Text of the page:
Trinity Lutheran is the kind of case that gets legal scholars excited. “I’ve been waiting for this issue to come up for about 22 years now,” said Rick Garnett, a professor of law and political science at Notre Dame University. Garnett wasn’t alone—groups from Southern Baptists to Jews filed amicus briefs in this seemingly anodyne case. On its surface,Trinity Lutheran seems like it’s just about keeping kids’ knees from getting scraped. But it raises a highly contested question: What does the law say about when and how the government can fund religious institutions?
“The American tradition is that we don’t give direct money to churches,” said Marty Lederman, an associate professor at Georgetown University Law Center.
In recent years, though, that tradition shifted somewhat. In 2000, the Supreme Court ruled in Mitchell v. Helms that a Louisiana parish could provide computers and library books to private schools, including the region’s many Catholic schools. The Court stopped short of saying the government could give cash to religious schools, though. Some legal scholars argue that Trinity Lutheran could shift that standard: If the Court were to rule that Missouri can and should provide grants to eligible religious organizations, a whole new set of legal challenges and policy questions could open up.
In particular, the decision in Trinity Lutheran could influence the debate over school vouchers. “For a long time, it was thought that the federal Establishment Clause stood in the way of school-voucher programs that allowed religious institutions to participate,” said Garnett. “Over time, in the late ’80s and through the ’90s, the court’s doctrine evolved.” In the early 2000s, he said, the Supreme Court ruled that the Establishment Clause doesn’t allow the government to directly fund religious activities, but it’s not a problem if people use state-funded vouchers to attend private religious schools.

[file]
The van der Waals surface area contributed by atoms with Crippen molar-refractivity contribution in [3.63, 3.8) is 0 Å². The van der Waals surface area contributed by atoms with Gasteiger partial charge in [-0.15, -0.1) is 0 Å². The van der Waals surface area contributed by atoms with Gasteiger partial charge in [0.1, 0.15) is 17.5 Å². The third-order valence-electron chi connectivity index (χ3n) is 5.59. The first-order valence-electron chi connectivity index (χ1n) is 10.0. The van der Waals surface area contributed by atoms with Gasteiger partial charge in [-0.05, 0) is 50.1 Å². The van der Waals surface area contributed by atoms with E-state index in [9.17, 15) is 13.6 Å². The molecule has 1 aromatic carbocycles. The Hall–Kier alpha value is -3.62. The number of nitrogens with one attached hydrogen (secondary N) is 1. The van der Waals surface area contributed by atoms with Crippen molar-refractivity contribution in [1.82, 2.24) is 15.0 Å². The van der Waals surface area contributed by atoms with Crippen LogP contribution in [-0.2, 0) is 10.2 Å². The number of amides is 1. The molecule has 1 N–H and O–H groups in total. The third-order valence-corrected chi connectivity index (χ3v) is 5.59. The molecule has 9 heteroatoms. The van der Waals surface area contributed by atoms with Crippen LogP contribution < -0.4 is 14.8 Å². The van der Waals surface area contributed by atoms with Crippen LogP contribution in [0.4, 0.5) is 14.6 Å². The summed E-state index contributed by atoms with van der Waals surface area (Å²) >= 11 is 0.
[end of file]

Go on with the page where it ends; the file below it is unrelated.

Trinity Lutheran is now arguing that Missouri is discriminating against the church, and thus violating the U.S. Constitution, by prohibiting it from receiving state grants. If the court were to rule in Trinity Lutheran’s favor, “that would open up the way, in some states, for more experimentation with school choice, whether it were tax credits or actual vouchers,” said Garnett. “That’s a big deal, policy-wise.”
Most states have constitutional provisions like Missouri’s which prohibit them from giving money to churches. The history of these measures is highly contested. Many were passed at various points in the 19th century, and scholars like Garnett argue that they were largely motivated by anti-Catholic sentiment: Legislators feared that private Catholic schools would undermine the Protestant-oriented public-education system.
In 1875, James G. Blaine, then a member of the House of Representatives, proposed a federal constitutional amendment that would bar tax dollars from going to sectarian institutions. Historians suspect Blaine hoped to capitalize on the dominant anti-Catholic sentiment of the time to help him in a presidential bid. Blaine’s U.S. constitutional amendment failed, but many states adopted their own version of the provision, which are now often referred to as Blaine amendments after 19th-century statesman. “Symbolically, to the extent that these provisions do have a history, it’s not a bad thing to have that history repudiated,” Garnett said.